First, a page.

Law Firm Marketing

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Lawdork
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Re: Law Firm Marketing

Postby Lawdork » Mon Oct 12, 2015 1:29 pm

AVBucks4239 wrote:
utlaw2007 wrote:
Lawdork wrote:Sorry didn't mean to test your patience. utlaw, do you think the PPC high volume strategy would work well for DUI cases? I think I remember you saying that DUI can be very lucrative if you can drive the volume and you work efficiently with a flat fee. Idk I may be putting too much faith in PPC but I feel like as soon someone needs an atty for something like DUi and they don't know any attys personally or through friends, they're gonna google for them. PPC would be just one way to drive business, other ways would be through traditional networking. I just think the high volume route is more feasible that the big contingency cases which I think clients will press more for attys with extensive experience.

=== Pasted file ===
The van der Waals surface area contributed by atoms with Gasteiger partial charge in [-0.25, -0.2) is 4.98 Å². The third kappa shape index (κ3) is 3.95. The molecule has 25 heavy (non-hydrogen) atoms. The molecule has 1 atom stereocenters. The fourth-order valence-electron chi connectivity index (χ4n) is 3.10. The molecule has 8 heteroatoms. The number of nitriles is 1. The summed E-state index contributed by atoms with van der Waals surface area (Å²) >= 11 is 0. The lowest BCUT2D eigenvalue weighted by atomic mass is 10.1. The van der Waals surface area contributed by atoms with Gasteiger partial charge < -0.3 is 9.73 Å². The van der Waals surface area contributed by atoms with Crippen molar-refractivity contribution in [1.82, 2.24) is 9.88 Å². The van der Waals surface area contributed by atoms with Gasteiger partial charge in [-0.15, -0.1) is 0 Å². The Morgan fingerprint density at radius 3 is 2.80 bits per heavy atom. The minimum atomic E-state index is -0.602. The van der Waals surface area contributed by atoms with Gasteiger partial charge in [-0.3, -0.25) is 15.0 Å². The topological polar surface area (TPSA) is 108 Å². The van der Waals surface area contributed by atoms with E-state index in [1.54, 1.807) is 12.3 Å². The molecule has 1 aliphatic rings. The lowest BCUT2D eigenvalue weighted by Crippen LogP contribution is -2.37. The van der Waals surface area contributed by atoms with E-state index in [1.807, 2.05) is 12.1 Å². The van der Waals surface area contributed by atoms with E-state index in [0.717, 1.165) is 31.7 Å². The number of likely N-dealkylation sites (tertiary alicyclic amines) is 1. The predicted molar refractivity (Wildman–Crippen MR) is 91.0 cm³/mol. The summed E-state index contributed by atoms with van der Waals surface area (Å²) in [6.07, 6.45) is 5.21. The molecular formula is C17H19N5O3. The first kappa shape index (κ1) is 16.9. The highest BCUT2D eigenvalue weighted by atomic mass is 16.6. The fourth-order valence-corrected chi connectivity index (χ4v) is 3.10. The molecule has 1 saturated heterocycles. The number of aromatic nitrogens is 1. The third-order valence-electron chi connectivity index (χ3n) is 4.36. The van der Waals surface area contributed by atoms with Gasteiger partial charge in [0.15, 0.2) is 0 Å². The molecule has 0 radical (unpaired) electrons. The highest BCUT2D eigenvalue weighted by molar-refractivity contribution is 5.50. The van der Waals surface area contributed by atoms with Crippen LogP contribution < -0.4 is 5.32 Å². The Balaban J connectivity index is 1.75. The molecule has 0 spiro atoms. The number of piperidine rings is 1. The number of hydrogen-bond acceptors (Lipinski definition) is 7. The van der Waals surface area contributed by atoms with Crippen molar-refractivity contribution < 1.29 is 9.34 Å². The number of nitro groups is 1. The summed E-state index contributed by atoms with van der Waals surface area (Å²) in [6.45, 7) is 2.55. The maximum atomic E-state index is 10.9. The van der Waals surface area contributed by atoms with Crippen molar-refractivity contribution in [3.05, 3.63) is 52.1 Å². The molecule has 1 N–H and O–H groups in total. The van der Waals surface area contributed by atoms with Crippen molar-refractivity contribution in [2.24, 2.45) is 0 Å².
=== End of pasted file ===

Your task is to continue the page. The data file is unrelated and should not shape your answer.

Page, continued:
And are you more of the rule or the exception when it comes to bagging big contingent cases for someone with not a whole lot of experience (since you stated straight out of law school). I would think with criminal, family, pi cases, the clients would be less sophisticated and wouldn't do research on your experience. However, some one or a business with a lot on the line will either go with a solo who has been around or with a bigger firm.


Apology accepted. And my apologies for getting testy.

PPC is a great way to go if you want volume. It's probably required nowadays. You have to use some form of online advertising if you want volume. I'm mainly saying that you may have to supplement PPC advertising with some other form of advertising. I don't know much about volume practices because I have not tried to get volume.